Electronic help, ID this component.

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I'm trying to repair a non-functioning playmobil RC motorblock. The motor is good, but the circuit board has a problem. I think I may have narrowed down the problem to a specific component pictured below, by comparing voltages with a good motorblock. The input voltage from the battery was about 5.3 volts on the left side of the component in the picture. It says 'L6' on the component. Can anyone ID this component for me so I can find one to try to replace it with(I'm guessing some sort of transistor?)? Also, if you think the component is good and there may be a different problem causing this anomaly feel free to chime in.
pcb.png
 
PhilP

PhilP

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It is (or was!) a transistor..
From your meter readings, it would appear the junction form left to lower-right, has gone short-circuit. There still being 0.6V across the other junction, that would appear OK. - Unfortunately, you can't just swap the faulty junction! :rofl:

There *should* be a part number on the device, but good-luck in reading it!
 
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actually I just checked and I measure the same resistances across each connection as on the good one, no shorts. weird. The 221 component below it is not shorted either. Now I'm wondering if a transistor can still be the problem while measuring the correct resistance across each leg.
 
Greg Elmassian

Greg Elmassian

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Measuring resistance is not the same as what happens when power is applied, this is an active device.

Hint: the voltage from your meter is not usually enough the bias the transistor to turn on, and then there is the polarity issue when you are measuring resistance.

Pretty much an ohms measurement on a transistor is a meaningless exercise.

Greg
 
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I'm guessing there's an internal problem, allowing the full voltage to pass through, and the resistance I measure is coming from another component in parallel.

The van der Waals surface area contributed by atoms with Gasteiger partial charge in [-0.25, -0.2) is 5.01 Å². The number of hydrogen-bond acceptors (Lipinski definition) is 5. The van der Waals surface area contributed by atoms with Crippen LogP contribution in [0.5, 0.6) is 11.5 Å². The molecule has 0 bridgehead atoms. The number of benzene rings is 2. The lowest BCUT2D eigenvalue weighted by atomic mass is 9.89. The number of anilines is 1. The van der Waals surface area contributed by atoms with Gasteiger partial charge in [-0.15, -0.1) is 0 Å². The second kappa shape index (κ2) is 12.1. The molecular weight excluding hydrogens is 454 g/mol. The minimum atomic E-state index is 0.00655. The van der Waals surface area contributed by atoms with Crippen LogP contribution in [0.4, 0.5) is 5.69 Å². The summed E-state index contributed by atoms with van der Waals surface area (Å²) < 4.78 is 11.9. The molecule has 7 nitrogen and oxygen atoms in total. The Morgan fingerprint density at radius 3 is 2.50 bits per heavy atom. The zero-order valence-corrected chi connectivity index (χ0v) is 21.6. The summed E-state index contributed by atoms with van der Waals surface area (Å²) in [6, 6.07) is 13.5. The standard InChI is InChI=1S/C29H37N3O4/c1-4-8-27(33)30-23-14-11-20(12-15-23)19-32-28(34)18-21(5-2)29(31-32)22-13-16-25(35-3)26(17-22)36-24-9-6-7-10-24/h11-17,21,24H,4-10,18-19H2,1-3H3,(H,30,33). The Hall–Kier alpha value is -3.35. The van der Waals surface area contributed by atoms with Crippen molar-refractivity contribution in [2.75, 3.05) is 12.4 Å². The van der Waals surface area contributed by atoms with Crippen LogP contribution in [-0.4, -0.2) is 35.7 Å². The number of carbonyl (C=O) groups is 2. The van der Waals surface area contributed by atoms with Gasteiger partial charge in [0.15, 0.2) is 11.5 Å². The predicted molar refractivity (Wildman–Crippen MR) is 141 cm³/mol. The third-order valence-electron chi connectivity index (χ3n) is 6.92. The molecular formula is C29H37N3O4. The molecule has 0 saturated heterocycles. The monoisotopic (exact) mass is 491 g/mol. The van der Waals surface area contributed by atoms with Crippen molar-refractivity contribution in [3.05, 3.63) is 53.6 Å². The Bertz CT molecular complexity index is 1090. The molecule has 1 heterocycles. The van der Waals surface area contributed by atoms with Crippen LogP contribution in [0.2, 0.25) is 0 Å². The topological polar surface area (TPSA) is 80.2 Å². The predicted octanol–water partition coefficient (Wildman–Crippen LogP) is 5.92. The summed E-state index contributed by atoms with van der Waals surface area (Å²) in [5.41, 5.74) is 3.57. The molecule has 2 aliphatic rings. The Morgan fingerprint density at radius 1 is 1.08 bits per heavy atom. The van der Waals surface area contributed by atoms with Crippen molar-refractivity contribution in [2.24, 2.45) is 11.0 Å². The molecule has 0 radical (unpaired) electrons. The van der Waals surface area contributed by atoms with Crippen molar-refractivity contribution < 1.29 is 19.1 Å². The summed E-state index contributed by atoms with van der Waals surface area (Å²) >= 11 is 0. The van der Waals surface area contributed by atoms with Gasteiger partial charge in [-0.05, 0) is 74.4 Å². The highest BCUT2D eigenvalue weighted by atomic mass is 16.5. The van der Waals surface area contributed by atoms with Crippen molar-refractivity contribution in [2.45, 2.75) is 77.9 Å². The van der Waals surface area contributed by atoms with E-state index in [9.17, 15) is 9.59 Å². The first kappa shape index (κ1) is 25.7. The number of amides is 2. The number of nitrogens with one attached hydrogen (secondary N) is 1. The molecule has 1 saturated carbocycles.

Now If I could just figure out how to ID the part to find a replacement... There seem to be a variety of L6 transistors... :-(

I wonder if this would be appropriate:
50PCS 2SC1623 L6 0.1A/50V NPN SOT-23 SMD transistor | eBay
 
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R

Railway42

LGB, Radio Control Model Boat, Electronics
28 Feb 2013
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If you want to test a transistor use the diode test on your DVM. An NPN transistor is two diodes cathode of one diode = C. cathode of the other diode + E. and the two anode of the diodes + B. If a PNP transistor the two diodes are reversed. The transistor maybe a FET so is not the same.
 
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The previous picture I posted was of the good board.
Here are two images of the bad one:

my_photo-376.jpg

my_photo-378.jpg

That fact that the bad board looks less clean helped create some suspicion over that transistor. But I've heard that transistors can have incorrect voltages if the problem is elsewhere on the board. Any ideas on what else might have caused those voltages?

From what I understand, the collector is on the left, Emitter on the top-right and Base on the bottom-right in my pictures.
I have the older style playmobil RC block, without the lighting circuit.

There is a newer version of the board with lighting on ebay here:
RC Motor & Control Module 4010 4011 4016 4017 Playmobil Train Spares #1 | eBay
pcbe.jpg

I can see similar components there and they seem to have marked the C, E, and B on some of the pins of those components. Directly left of the crystal socket you can see one with E and B marked. Towards the bottom-left there is one with the C marked... Another near the top-left with all 3 pins marked. So it is clearly a SMD sot 23 transistor. But is there a way to test it without removing it from the circuit? Is there a good way to determine if it's NPN or PNP without removing it? If I can't be certain I may have to gamble and try one of these: 50PCS 2SC1623 L6 0.1A/50V NPN SOT-23 SMD transistor | eBay Does that seem like an appropriate replacement component for this? It looks the same, but I'm not sure if the voltage ratings are appropriate for this board.
 
Greg Elmassian

Greg Elmassian

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you can determine npn vs pnp.... google a page on how to use an ohmmeter to do so.

Being in circuit can cause issues, but usually you can do it if you are just trying to test polarity and if it is shorted.